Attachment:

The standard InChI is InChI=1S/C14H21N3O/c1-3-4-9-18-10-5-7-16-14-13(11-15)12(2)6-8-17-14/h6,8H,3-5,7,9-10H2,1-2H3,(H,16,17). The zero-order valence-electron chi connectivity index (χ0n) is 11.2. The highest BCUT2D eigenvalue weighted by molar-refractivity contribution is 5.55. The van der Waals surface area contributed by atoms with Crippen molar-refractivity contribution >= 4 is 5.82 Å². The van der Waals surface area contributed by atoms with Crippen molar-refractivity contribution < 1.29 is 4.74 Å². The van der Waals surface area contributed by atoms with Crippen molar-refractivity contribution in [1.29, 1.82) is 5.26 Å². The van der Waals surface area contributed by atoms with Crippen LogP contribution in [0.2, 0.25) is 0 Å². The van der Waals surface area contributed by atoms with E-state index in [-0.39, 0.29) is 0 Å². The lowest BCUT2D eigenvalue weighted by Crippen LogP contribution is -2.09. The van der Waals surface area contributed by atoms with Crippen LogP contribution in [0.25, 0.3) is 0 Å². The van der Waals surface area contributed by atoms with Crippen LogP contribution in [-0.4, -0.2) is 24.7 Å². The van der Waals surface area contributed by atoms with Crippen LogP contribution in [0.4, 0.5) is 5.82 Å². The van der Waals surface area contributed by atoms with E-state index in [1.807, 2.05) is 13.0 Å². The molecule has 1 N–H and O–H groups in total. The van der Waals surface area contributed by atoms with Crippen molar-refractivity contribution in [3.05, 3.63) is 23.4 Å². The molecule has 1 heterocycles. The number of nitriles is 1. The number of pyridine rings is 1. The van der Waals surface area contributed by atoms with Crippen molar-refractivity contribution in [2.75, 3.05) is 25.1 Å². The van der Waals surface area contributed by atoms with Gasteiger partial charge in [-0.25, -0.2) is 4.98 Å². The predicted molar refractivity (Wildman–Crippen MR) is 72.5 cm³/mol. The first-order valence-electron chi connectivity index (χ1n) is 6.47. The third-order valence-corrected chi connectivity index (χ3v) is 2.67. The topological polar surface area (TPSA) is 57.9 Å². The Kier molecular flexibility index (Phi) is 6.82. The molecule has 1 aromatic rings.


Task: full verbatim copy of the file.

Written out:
The standard InChI is InChI=1S/C14H21N3O/c1-3-4-9-18-10-5-7-16-14-13(11-15)12(2)6-8-17-14/h6,8H,3-5,7,9-10H2,1-2H3,(H,16,17). The zero-order valence-electron chi connectivity index (χ0n) is 11.2. The highest BCUT2D eigenvalue weighted by molar-refractivity contribution is 5.55. The van der Waals surface area contributed by atoms with Crippen molar-refractivity contribution >= 4 is 5.82 Å². The van der Waals surface area contributed by atoms with Crippen molar-refractivity contribution < 1.29 is 4.74 Å². The van der Waals surface area contributed by atoms with Crippen molar-refractivity contribution in [1.29, 1.82) is 5.26 Å². The van der Waals surface area contributed by atoms with Crippen LogP contribution in [0.2, 0.25) is 0 Å². The van der Waals surface area contributed by atoms with E-state index in [-0.39, 0.29) is 0 Å². The lowest BCUT2D eigenvalue weighted by Crippen LogP contribution is -2.09. The van der Waals surface area contributed by atoms with Crippen LogP contribution in [0.25, 0.3) is 0 Å². The van der Waals surface area contributed by atoms with Crippen LogP contribution in [-0.4, -0.2) is 24.7 Å². The van der Waals surface area contributed by atoms with Crippen LogP contribution in [0.4, 0.5) is 5.82 Å². The van der Waals surface area contributed by atoms with E-state index in [1.807, 2.05) is 13.0 Å². The molecule has 1 N–H and O–H groups in total. The van der Waals surface area contributed by atoms with Crippen molar-refractivity contribution in [3.05, 3.63) is 23.4 Å². The molecule has 1 heterocycles. The number of nitriles is 1. The number of pyridine rings is 1. The van der Waals surface area contributed by atoms with Crippen molar-refractivity contribution in [2.75, 3.05) is 25.1 Å². The van der Waals surface area contributed by atoms with Gasteiger partial charge in [-0.25, -0.2) is 4.98 Å². The predicted molar refractivity (Wildman–Crippen MR) is 72.5 cm³/mol. The first-order valence-electron chi connectivity index (χ1n) is 6.47. The third-order valence-corrected chi connectivity index (χ3v) is 2.67. The topological polar surface area (TPSA) is 57.9 Å². The Kier molecular flexibility index (Phi) is 6.82. The molecule has 1 aromatic rings.